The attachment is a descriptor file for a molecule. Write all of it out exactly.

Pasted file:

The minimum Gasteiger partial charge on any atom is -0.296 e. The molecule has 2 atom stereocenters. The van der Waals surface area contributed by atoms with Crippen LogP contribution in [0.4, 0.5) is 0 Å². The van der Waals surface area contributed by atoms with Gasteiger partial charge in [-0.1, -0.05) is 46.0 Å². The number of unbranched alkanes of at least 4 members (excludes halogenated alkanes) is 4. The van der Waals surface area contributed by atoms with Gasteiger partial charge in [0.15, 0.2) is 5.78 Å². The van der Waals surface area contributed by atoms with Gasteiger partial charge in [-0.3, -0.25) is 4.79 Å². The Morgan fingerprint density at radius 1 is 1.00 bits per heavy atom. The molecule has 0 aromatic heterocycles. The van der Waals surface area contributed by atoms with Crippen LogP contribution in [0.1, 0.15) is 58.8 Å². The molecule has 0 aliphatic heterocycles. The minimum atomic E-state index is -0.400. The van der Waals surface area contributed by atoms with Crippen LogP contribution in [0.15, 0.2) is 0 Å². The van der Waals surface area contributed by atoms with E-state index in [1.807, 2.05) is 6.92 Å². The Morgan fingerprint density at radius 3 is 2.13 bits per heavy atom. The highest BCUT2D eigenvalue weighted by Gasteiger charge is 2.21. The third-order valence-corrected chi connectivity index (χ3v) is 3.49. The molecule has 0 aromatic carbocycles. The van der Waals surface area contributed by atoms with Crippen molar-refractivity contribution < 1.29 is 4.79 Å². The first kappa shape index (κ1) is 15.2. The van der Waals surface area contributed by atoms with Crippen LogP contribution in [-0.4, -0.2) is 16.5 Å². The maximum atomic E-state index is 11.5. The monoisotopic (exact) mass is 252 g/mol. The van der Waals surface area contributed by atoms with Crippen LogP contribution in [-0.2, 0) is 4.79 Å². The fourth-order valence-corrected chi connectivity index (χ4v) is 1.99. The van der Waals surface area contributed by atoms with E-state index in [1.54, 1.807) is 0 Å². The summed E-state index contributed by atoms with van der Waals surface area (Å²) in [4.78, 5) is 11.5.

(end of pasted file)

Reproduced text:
The minimum Gasteiger partial charge on any atom is -0.296 e. The molecule has 2 atom stereocenters. The van der Waals surface area contributed by atoms with Crippen LogP contribution in [0.4, 0.5) is 0 Å². The van der Waals surface area contributed by atoms with Gasteiger partial charge in [-0.1, -0.05) is 46.0 Å². The number of unbranched alkanes of at least 4 members (excludes halogenated alkanes) is 4. The van der Waals surface area contributed by atoms with Gasteiger partial charge in [0.15, 0.2) is 5.78 Å². The van der Waals surface area contributed by atoms with Gasteiger partial charge in [-0.3, -0.25) is 4.79 Å². The Morgan fingerprint density at radius 1 is 1.00 bits per heavy atom. The molecule has 0 aromatic heterocycles. The van der Waals surface area contributed by atoms with Crippen LogP contribution in [0.1, 0.15) is 58.8 Å². The molecule has 0 aliphatic heterocycles. The minimum atomic E-state index is -0.400. The van der Waals surface area contributed by atoms with Crippen LogP contribution in [0.15, 0.2) is 0 Å². The van der Waals surface area contributed by atoms with E-state index in [1.807, 2.05) is 6.92 Å². The Morgan fingerprint density at radius 3 is 2.13 bits per heavy atom. The highest BCUT2D eigenvalue weighted by Gasteiger charge is 2.21. The third-order valence-corrected chi connectivity index (χ3v) is 3.49. The molecule has 0 aromatic carbocycles. The van der Waals surface area contributed by atoms with Crippen molar-refractivity contribution < 1.29 is 4.79 Å². The first kappa shape index (κ1) is 15.2. The van der Waals surface area contributed by atoms with Crippen LogP contribution in [-0.4, -0.2) is 16.5 Å². The maximum atomic E-state index is 11.5. The monoisotopic (exact) mass is 252 g/mol. The van der Waals surface area contributed by atoms with Crippen LogP contribution in [-0.2, 0) is 4.79 Å². The fourth-order valence-corrected chi connectivity index (χ4v) is 1.99. The van der Waals surface area contributed by atoms with E-state index in [1.54, 1.807) is 0 Å². The summed E-state index contributed by atoms with van der Waals surface area (Å²) in [4.78, 5) is 11.5.